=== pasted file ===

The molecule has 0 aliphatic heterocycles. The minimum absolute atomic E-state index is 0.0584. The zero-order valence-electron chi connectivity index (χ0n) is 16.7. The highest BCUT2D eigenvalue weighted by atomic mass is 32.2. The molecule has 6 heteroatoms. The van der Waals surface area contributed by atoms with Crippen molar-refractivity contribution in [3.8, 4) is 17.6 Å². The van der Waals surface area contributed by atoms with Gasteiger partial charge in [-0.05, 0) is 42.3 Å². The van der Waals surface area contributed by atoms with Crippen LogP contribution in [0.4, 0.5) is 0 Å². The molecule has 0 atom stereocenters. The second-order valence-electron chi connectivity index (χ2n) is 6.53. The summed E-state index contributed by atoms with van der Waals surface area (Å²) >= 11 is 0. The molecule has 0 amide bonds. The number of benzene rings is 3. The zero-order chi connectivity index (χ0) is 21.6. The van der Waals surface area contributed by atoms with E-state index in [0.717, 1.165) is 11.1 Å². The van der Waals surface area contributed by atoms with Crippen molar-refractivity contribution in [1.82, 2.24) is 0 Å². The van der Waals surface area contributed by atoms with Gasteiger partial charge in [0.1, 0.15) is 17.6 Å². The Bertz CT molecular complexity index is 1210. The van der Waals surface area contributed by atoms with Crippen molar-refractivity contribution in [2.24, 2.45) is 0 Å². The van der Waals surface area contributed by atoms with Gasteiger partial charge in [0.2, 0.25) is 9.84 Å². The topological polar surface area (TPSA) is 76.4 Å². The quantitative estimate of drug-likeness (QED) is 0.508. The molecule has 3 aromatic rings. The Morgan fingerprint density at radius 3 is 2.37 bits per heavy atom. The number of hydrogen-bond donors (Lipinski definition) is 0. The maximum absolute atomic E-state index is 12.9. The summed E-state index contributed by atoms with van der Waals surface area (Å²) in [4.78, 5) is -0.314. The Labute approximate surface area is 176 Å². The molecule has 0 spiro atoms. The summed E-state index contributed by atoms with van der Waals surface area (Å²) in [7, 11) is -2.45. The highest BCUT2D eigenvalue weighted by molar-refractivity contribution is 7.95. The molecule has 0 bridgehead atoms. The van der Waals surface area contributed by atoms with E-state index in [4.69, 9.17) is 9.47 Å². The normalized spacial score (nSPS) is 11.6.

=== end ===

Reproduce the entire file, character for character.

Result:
The molecule has 0 aliphatic heterocycles. The minimum absolute atomic E-state index is 0.0584. The zero-order valence-electron chi connectivity index (χ0n) is 16.7. The highest BCUT2D eigenvalue weighted by atomic mass is 32.2. The molecule has 6 heteroatoms. The van der Waals surface area contributed by atoms with Crippen molar-refractivity contribution in [3.8, 4) is 17.6 Å². The van der Waals surface area contributed by atoms with Gasteiger partial charge in [-0.05, 0) is 42.3 Å². The van der Waals surface area contributed by atoms with Crippen LogP contribution in [0.4, 0.5) is 0 Å². The molecule has 0 atom stereocenters. The second-order valence-electron chi connectivity index (χ2n) is 6.53. The summed E-state index contributed by atoms with van der Waals surface area (Å²) >= 11 is 0. The molecule has 0 amide bonds. The number of benzene rings is 3. The zero-order chi connectivity index (χ0) is 21.6. The van der Waals surface area contributed by atoms with E-state index in [0.717, 1.165) is 11.1 Å². The van der Waals surface area contributed by atoms with Crippen molar-refractivity contribution in [1.82, 2.24) is 0 Å². The van der Waals surface area contributed by atoms with Gasteiger partial charge in [0.1, 0.15) is 17.6 Å². The Bertz CT molecular complexity index is 1210. The van der Waals surface area contributed by atoms with Crippen molar-refractivity contribution in [2.24, 2.45) is 0 Å². The van der Waals surface area contributed by atoms with Gasteiger partial charge in [0.2, 0.25) is 9.84 Å². The topological polar surface area (TPSA) is 76.4 Å². The quantitative estimate of drug-likeness (QED) is 0.508. The molecule has 3 aromatic rings. The Morgan fingerprint density at radius 3 is 2.37 bits per heavy atom. The number of hydrogen-bond donors (Lipinski definition) is 0. The maximum absolute atomic E-state index is 12.9. The summed E-state index contributed by atoms with van der Waals surface area (Å²) in [4.78, 5) is -0.314. The Labute approximate surface area is 176 Å². The molecule has 0 spiro atoms. The summed E-state index contributed by atoms with van der Waals surface area (Å²) in [7, 11) is -2.45. The highest BCUT2D eigenvalue weighted by molar-refractivity contribution is 7.95. The molecule has 0 bridgehead atoms. The van der Waals surface area contributed by atoms with E-state index in [4.69, 9.17) is 9.47 Å². The normalized spacial score (nSPS) is 11.6.